Welcome to European Tribune. It's gone a bit quiet around here these days, but it's still going.
Display:
Ireland and the UK have both signed into Schengen cooperation agreements. They enjoy the status of partial participants.

This participation requires the free movement of people, therefore, if Brexit is to be taken literally, the UK will also exit Schengen cooperation. Under that scenario, the new Northern Ireland - Republic of Ireland border will enter a statute similar to the Norwegian - Russian border. By default this means thorough border controls.

Some have suggested a special agreement between the UK and Ireland to leave the border as it is. However, this puts Ireland's partial participation into Schengen in question.

I refrain from issuing any definitive prediction on this matter, because it really is a thorny issue.

You might find me At The Edge Of Time.

by Luis de Sousa (luis[dot]a[dot]de[dot]sousa[at]gmail[dot]com) on Tue Aug 2nd, 2016 at 11:39:39 AM EST
[ Parent ]
Irish Taoiseach, Enda kenny, has been busily making the argument that the Peace Process is a special case.  Having gotten a bit of a brush off from Merkel in Berlin, he got a much more sympathetic hearing from Theresa May in Downing Street and Hollande in Dublin.  I have already discussed the problematic aspects of the Brexit process for Northern Ireland in some detail in Brexit and a United Ireland, but no one - not even in Ireland - sees the future status of Northern Ireland as being a deal breaker for either May or the EU in the forthcoming talks.  That is also why the Irish Government may get their way and achieve some kind of special status for the island of Ireland in whatever new relationship is negotiated between the UK and the EU.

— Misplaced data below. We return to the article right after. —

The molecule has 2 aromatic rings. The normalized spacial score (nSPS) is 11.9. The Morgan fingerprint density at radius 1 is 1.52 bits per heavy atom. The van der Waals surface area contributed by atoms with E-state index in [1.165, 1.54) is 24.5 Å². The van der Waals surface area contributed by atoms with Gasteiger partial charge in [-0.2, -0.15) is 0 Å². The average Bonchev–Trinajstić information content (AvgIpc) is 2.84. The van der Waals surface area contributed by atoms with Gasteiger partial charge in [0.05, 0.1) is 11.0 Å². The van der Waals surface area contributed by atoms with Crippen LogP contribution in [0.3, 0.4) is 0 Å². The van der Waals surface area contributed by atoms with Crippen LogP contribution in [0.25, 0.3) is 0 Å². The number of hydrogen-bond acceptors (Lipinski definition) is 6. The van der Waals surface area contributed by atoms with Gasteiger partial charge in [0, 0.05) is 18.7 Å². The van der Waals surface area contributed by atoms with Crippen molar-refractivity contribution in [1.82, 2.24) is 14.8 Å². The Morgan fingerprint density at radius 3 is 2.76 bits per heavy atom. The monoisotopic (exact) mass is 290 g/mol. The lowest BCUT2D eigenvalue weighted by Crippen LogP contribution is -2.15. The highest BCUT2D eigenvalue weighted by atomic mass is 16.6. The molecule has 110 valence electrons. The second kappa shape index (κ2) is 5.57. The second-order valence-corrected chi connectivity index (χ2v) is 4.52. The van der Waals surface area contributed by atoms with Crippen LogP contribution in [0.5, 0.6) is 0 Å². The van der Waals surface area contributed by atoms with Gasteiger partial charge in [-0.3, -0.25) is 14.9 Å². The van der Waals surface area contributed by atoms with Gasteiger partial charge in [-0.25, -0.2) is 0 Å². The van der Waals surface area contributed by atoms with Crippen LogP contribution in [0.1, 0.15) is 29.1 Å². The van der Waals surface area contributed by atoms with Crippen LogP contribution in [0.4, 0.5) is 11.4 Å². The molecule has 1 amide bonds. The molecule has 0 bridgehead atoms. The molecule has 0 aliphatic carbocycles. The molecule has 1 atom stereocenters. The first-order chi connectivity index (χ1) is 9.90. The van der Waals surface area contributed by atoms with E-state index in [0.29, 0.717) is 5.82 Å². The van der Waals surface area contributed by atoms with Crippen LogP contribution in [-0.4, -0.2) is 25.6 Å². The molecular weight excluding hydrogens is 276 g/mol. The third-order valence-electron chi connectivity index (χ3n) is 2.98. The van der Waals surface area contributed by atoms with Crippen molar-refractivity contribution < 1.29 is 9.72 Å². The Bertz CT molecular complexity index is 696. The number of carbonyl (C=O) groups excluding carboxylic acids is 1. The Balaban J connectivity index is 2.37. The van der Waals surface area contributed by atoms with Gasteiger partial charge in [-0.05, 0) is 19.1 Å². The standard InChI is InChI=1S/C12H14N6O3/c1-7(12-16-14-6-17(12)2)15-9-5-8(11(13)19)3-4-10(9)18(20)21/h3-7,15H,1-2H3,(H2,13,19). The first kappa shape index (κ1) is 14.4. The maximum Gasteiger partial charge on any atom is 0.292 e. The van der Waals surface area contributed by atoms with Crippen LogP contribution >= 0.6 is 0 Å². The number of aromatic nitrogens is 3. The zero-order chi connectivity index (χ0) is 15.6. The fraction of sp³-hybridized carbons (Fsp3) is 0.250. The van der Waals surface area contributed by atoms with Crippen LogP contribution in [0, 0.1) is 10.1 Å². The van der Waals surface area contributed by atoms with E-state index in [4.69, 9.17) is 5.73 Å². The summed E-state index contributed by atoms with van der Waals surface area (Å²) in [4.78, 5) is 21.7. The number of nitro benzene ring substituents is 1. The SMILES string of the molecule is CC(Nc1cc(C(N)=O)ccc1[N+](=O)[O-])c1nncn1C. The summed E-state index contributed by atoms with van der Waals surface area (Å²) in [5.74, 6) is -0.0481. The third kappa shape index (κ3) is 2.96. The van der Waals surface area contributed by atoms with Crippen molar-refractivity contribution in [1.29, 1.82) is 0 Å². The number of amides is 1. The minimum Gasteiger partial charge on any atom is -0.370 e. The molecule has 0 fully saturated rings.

Index of Frank's Diaries
by Frank Schnittger (mail Frankschnittger at hot male dotty communists) on Tue Aug 2nd, 2016 at 01:57:59 PM EST
[ Parent ]
I missed the bit about Merkel brushing Kenny off over Northern Ireland. She really is a piece of shit of an Empress of Europe.

A society committed to the notion that government is always bad will have bad government. And it doesn't have to be that way. — Paul Krugman
by Migeru (migeru at eurotrib dot com) on Tue Aug 2nd, 2016 at 07:41:57 PM EST
[ Parent ]
To be honest, nobody made too much of it. It's early days in the "negotiation" and at this stage every one is carving out their formal broad brush positions.  In Germany's case, that means one deal between UK and EU with no side deals or special cases for previously existing pre-EU common travel areas or trade deals.  I wouldn't really expect her to say anything different at this stage, as otherwise there could be a proliferation of 27 special cases.

Northern Ireland simply isn't strategically important enough for anyone except Ireland to become a major stumbling block to a final deal.  Irish diplomats will do their homework, network diligently, and hype the risk of the Peace Process breaking down. In the end a few clauses specific to N. Ireland and Ireland/UK will be included if there is a formal Brexit agreement.  

The problems arise if there simply is no deal and the UK simply falls out of the EU at the end of the 2 year Article 50 period. Then force Majeure could take over, and Ireland will simply refuse to operate border controls whatever the EU might say.

That could become a major flashpoint and crisis in Ireland/EU relations which it would be unwise to underestimate.  Northern Ireland could become a "back channel" for technically illicit EU/UK trade ignoring tariffs and other controls, although the UK might still want to operate immigration controls at ports connecting with N. I.

These things have a habit of festering on for quite a long time before a solution is found.

Index of Frank's Diaries